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Draggable in Android webview - battery issue

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This thread was started before GSAP 3 was released. Some information, especially the syntax, may be out of date for GSAP 3. Please see the GSAP 3 migration guide and release notes for more information about how to update the code to GSAP 3's syntax. 

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I m using draggable (rotation) inside a WebView in an Android project. It is a 4.3 Android application with WebChromeClient (Chrome v30).

Everything works great and the animation is really smooth but the application suffers a battery drain whenever Draggable is present. I enabled 'Show GPU view updates' from android developer options and observed that the view updates constantly even when I m not rotating the element and even when draggable is disabled.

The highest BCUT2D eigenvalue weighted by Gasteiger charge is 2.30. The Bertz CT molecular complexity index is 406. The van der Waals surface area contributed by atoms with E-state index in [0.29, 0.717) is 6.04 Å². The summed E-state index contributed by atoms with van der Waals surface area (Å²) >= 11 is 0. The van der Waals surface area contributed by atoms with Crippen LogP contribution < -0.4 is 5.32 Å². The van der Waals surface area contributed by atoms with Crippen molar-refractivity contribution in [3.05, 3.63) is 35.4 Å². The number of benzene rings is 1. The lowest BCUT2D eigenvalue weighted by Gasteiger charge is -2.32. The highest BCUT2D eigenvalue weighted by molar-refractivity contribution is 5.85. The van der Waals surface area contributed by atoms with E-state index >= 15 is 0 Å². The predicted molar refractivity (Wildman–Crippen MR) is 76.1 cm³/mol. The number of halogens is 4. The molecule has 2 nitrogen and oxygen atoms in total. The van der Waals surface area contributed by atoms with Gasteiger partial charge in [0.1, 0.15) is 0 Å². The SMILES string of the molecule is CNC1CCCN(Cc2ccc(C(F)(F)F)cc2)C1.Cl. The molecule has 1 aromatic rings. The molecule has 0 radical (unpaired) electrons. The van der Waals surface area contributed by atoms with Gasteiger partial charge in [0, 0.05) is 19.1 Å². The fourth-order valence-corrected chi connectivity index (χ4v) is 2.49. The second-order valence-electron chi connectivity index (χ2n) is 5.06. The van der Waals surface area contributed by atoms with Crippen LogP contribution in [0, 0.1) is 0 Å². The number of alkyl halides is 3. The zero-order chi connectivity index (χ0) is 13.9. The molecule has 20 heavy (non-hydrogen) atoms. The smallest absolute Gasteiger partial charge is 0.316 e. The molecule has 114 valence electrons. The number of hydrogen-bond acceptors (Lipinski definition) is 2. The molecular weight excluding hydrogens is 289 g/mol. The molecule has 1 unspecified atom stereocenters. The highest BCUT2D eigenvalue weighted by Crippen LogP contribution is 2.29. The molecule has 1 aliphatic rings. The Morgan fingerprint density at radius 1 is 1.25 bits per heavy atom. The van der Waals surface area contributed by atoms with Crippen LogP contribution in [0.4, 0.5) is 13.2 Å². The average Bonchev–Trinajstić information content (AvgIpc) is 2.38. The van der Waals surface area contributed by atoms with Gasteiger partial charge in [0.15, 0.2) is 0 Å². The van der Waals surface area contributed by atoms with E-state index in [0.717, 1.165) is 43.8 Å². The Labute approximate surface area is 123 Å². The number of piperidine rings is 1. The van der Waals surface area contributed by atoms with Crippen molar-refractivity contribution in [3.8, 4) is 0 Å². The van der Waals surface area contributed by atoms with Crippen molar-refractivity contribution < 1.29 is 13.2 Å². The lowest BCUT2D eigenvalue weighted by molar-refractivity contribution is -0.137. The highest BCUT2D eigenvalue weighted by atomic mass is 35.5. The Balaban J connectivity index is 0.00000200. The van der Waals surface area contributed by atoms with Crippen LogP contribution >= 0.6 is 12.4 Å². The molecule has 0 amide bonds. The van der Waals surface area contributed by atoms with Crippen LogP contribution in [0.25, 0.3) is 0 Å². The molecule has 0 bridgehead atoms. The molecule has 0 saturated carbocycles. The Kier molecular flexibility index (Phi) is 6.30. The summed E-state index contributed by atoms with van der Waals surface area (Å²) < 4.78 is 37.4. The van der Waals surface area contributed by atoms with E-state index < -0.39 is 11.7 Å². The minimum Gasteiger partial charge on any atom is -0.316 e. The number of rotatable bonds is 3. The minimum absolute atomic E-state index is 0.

This behaviour does not occur when I load the page in Chrome for Android (v.34)

I am testing in a Nexus 7 (2013) tablet.


Any ideas about what's wrong?Is this a known issue or am I doing something wrong?


Thank you 

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Hello ylowfat, and welcome to the GreenSock Forums!


Just so we undertsand.. 

  • Does this behavior happen on an actual Android device?
  • Or does this happen only in Android WebView with WebChromeClient?

if you can provide a link for us to test on our Android devices we can see if we see a lag or if the device gets super warm/hot which would show a battery drain ??

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Hello jonathan,